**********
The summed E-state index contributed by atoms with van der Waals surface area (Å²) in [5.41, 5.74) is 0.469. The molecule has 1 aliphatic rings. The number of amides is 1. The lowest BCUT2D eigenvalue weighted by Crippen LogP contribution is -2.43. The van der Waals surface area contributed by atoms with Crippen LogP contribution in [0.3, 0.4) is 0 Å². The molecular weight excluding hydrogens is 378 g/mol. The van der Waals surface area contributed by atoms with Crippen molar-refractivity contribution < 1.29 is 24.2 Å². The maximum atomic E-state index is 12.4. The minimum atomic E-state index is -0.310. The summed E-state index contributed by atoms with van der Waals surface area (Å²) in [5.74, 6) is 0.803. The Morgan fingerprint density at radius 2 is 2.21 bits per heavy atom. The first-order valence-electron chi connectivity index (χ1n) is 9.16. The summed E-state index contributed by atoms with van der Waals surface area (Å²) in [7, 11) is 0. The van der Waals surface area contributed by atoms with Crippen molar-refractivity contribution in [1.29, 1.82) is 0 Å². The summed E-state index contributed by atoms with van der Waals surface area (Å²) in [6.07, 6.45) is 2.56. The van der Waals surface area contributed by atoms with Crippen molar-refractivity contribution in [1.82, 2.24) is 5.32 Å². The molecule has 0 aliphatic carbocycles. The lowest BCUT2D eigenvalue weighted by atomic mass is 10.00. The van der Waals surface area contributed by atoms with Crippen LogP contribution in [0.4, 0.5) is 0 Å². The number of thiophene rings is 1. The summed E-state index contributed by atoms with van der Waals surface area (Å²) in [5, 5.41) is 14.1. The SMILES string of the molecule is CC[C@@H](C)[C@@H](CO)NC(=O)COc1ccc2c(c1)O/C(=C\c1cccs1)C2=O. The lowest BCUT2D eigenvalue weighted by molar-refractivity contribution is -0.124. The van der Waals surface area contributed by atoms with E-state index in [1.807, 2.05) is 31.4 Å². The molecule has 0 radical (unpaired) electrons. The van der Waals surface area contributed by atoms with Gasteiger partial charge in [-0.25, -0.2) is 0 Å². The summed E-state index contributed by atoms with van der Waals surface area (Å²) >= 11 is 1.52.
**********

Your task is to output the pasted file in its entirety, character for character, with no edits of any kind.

The summed E-state index contributed by atoms with van der Waals surface area (Å²) in [5.41, 5.74) is 0.469. The molecule has 1 aliphatic rings. The number of amides is 1. The lowest BCUT2D eigenvalue weighted by Crippen LogP contribution is -2.43. The van der Waals surface area contributed by atoms with Crippen LogP contribution in [0.3, 0.4) is 0 Å². The molecular weight excluding hydrogens is 378 g/mol. The van der Waals surface area contributed by atoms with Crippen molar-refractivity contribution < 1.29 is 24.2 Å². The maximum atomic E-state index is 12.4. The minimum atomic E-state index is -0.310. The summed E-state index contributed by atoms with van der Waals surface area (Å²) in [5.74, 6) is 0.803. The Morgan fingerprint density at radius 2 is 2.21 bits per heavy atom. The first-order valence-electron chi connectivity index (χ1n) is 9.16. The summed E-state index contributed by atoms with van der Waals surface area (Å²) in [7, 11) is 0. The van der Waals surface area contributed by atoms with Crippen molar-refractivity contribution in [1.29, 1.82) is 0 Å². The summed E-state index contributed by atoms with van der Waals surface area (Å²) in [6.07, 6.45) is 2.56. The van der Waals surface area contributed by atoms with Crippen molar-refractivity contribution in [1.82, 2.24) is 5.32 Å². The molecule has 0 aliphatic carbocycles. The lowest BCUT2D eigenvalue weighted by atomic mass is 10.00. The van der Waals surface area contributed by atoms with Crippen LogP contribution in [0.4, 0.5) is 0 Å². The number of thiophene rings is 1. The summed E-state index contributed by atoms with van der Waals surface area (Å²) in [5, 5.41) is 14.1. The SMILES string of the molecule is CC[C@@H](C)[C@@H](CO)NC(=O)COc1ccc2c(c1)O/C(=C\c1cccs1)C2=O. The lowest BCUT2D eigenvalue weighted by molar-refractivity contribution is -0.124. The van der Waals surface area contributed by atoms with E-state index in [1.807, 2.05) is 31.4 Å². The molecule has 0 radical (unpaired) electrons. The van der Waals surface area contributed by atoms with Gasteiger partial charge in [-0.25, -0.2) is 0 Å². The summed E-state index contributed by atoms with van der Waals surface area (Å²) >= 11 is 1.52.